Do you consciously or unconsciously support diversity and why?

As a minority woman entrepreneur, I have been consciously vocalizing and encouraging diversity in the entrepreneurship ecosystem that I am in. I found myself in extreme minority. As an Asian female entrepreneur, I found that there is very limited number of female Asians in VC world, in business owners’ category, and in board room. Also, the subgroup that I identify myself in- Korean Americans, has even smaller number of people in the entrepreneurship community. Many Asians in the entrepreneurship community are South Asians, Pakistanis, or Chinese Americans. When it comes to statistics, it appears that Asians as a minority group have a pretty high percentage of business ownership, but it is essentially the ownership of mom-and-pop shops, which mostly are restaurants and convenience stores, rather than the innovative business enterprises that our generation have been striving to create.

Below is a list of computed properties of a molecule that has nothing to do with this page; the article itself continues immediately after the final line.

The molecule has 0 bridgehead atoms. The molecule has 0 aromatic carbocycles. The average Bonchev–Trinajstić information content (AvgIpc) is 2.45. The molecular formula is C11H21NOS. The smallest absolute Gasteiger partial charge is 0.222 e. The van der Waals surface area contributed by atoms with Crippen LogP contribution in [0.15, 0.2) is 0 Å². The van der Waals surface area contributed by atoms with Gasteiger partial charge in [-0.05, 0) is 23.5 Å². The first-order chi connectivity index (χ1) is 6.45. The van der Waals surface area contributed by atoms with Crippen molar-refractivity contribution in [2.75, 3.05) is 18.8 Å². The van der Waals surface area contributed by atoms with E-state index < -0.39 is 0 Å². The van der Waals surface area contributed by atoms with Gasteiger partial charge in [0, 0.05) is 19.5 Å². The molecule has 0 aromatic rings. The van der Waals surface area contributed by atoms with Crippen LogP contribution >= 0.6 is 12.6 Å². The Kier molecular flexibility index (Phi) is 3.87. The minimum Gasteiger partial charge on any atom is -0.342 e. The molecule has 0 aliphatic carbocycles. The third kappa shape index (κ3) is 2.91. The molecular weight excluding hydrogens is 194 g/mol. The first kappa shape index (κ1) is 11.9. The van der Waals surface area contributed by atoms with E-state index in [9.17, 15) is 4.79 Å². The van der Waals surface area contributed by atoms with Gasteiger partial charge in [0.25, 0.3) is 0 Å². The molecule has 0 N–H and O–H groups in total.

There are a few challenges that we face as Asian Americans in the entrepreneurial ecosystem and that is why I am very vocal about diversity. We don’t have enough Asian entrepreneurs to begin with, which makes it harder for anyone in this group to pave their startup journey, compared to African Americans and Latinos. Therefore, there are not many people that you can easily find to talk to about many struggles or challenges we face culturally or socially as an ethnic group. Second, Asian community is very divided that some of them are pretty well-off, whereas others are middle class or below. However, the impression that well-off Asians leave to the society makes it harder for people to believe many struggles that first generation Asians face. Another thing is that many first generation Asians in my age group have seen the sacrifices their parents make in order for them to get a good education and live an affluent life in America, so they don’t want to blow away a comfortable life with stable salaries by taking risks like starting a business. This explains why there is a huge population of Asians working for corporate as an “invisible force.” The Asian population is also divided into its subgroups, unlike African Americans. There are Chinese Americans, Taiwanese Americans, Hong Kongnese, Korean Americans, Japanese Americans, Southeast Asians etc. Each group has their strong culture and identity, which makes it extremely hard to unite as one ethnic group either on a personal level or on a professional level.